There were six Charlie Chan novels by Earl Derr Biggers. The first five were made into the first five movies. The sixth book was never made into a film, although it appeared on stage in a short-lived run. It later became broadcast as a radio drama called “The Landini Murder Case.”
The first Charlie Chan novel, The House Without a Key, became the first Charlie Chan movie ever made.
Released in 1926, this Pathe film was a 10-episode serial directed by Spencer Gordon Bennet. (Bennet became known for directing B westerns and serials during the sound era, including the two Superman serials (Superman and Atom Man versus Superman,) and the second Batman serial (Batman and Robin).
Japanese actor George Kuwa played Charlie Chan.
Unfortunately, The House Without a Key is lost, but we do have some information about it. The Charlie Chan Family website includes a synopsis of each episode.
It is clear from the synopsis that the film was inspired by the book and reasonably faithful to it. (Earl Derr Biggers stipulated that Charlie Chan movies —and, later, radio dramatizations and a stage play—be based on his writing and his stories. Biggers didn’t allow original material about Chan while he was alive.)
A two-page advertisement promoting the movie before its release fails to mention Charlie Chan at all. Emphasizing the known popular actors of the day, such as Allene Ray and Walter Miller, and the thrilling action, the studios may have been reticent about bringing attention to an Oriental hero due to contemporary prejudices inherent in the audiences they were reaching out to.
Author Earl Derr Biggers was not entirely satisfied with the portrayal of Chan, thinking the film didn’t capture the essence of the character. Not until Warner Oland would portray Chan several films later did Biggers become enthused with how Chan was depicted on screen.
In this second Charlie Chan movie, the part of Chan went to Japanese actor Kamiyama Sojin. George Kuwa, who had portrayed Chan in The House Without a Key, appeared as Chinese cook Louis Wong in this Universal Studies release.
Based on the second novel, this, too, was a silent film and is also lost.
This was the only Chan film produced by Universal Studios and its producer Carl Laemmle.
After “The Chinese Parrot” film was made, Earl Derr Biggers said, “They botched it again. They just can’t get Charlie Chan right.” (This quote is from Barbara Gregorich, author of Charlie Chan’s Poppa: The Life of Earl Derr Biggers.)
Biggers’s third Chan novel became the third Chan film, and the first talking Chan film. Made by William H. Fox’s studio (Fox Film Corporation, which later became 20th-Century Fox), and it is extant.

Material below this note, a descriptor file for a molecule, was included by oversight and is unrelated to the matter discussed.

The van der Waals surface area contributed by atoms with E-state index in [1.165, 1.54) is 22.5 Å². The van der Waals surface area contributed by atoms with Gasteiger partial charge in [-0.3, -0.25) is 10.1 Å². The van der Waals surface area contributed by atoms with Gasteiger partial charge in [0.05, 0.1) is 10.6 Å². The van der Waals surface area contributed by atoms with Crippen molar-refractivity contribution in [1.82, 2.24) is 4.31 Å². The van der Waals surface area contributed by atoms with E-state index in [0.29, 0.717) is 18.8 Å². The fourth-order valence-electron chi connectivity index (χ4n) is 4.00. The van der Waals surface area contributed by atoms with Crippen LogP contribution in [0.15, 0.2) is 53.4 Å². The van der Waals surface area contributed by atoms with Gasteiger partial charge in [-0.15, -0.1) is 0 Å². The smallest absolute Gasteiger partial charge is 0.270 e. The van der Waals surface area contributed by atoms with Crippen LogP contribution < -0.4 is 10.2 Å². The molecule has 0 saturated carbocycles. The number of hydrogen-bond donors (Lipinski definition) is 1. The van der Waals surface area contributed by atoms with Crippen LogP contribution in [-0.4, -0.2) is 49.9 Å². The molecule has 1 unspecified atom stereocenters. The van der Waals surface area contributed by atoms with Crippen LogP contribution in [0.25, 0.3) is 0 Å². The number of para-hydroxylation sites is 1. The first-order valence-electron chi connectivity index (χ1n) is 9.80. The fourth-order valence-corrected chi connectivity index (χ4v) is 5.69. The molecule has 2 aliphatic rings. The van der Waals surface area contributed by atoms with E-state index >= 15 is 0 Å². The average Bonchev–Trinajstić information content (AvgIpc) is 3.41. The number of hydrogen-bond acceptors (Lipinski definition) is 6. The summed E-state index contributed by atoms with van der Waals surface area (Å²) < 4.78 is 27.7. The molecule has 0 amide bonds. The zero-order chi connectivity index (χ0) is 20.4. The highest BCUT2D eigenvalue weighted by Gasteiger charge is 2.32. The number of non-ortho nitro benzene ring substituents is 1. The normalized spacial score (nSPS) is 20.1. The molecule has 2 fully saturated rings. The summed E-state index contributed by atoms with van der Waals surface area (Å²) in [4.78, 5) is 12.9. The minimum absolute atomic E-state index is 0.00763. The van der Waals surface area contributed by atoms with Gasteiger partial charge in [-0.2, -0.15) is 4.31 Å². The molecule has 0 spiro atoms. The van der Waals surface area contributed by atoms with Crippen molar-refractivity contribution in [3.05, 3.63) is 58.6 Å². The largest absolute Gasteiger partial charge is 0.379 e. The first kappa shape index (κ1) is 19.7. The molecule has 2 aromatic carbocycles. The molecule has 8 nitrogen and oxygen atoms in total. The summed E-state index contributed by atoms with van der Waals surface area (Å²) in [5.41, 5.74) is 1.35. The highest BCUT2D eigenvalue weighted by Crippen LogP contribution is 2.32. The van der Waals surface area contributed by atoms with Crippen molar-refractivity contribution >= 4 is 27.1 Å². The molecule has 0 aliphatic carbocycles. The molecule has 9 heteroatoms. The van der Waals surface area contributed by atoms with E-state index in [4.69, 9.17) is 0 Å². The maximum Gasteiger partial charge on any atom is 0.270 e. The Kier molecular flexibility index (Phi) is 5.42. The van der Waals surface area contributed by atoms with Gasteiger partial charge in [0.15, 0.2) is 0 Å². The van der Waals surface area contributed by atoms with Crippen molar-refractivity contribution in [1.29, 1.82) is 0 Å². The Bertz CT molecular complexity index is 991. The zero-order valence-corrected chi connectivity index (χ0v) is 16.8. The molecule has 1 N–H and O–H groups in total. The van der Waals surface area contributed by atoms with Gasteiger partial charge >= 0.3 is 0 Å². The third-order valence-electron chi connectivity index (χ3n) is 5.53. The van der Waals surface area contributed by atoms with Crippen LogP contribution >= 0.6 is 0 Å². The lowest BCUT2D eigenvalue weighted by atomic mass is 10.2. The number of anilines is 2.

Korean-American actor E. L. Park portrayed Chan in this film, although he didn’t appear until the last few scenes. Inspector Frederic Bruce of Scotland Yard, however, refers to him early in the film as “my friend.”
In the book, Sir Frederic Bruce is investigating a murder that occurred in England. Eve Mannering marries Eric Durand. Soon after their honeymoon, Eve discovers that Eric may have been involved in the murder. She leaves him and joins the party of Colonel John Beetham, an explorer who she knows from England and who happens to cross paths with her in India. He also happens to be an admirer and was once her suitor.
Inspector Bruce is searching for Eve because he thinks she has information that may help him solve the murder. When she gets wind of this, she slips away from Colonel Beetham’s party and flees to New York City.
What does an attractive woman do when she wants to remain hidden? In the book (though left out of the movie), Eve makes the unwise decision to become a model who appears in printed advertisements.
Sir Frederic Bruce becomes aware of this and heads for New York, but Eve Durand stays ahead of him and makes her way to San Francisco, where she gets a job as an elevator operator in the Kirk Building.
The Kirk Building is owned by young businessman Barry Kirk, who leases office space to businesses. Kirk keeps two floors in the building for himself—one floor for his own office, and another floor for his living quarters (which he calls his “bungalow”).
Barry meets and becomes friends with Charlie Chan, who is still on the mainland after his Chinese Parrot adventure. Chan has booked passage for home on an ocean liner, but it sails once a week and Charlie has a few days to wait.
Barry invites Chan to his “bungalow,” where he has invited a few guests to attend a slide show that Beetham is presenting. (In the movie, this event takes place at a theater where people can purchase tickets to attend.)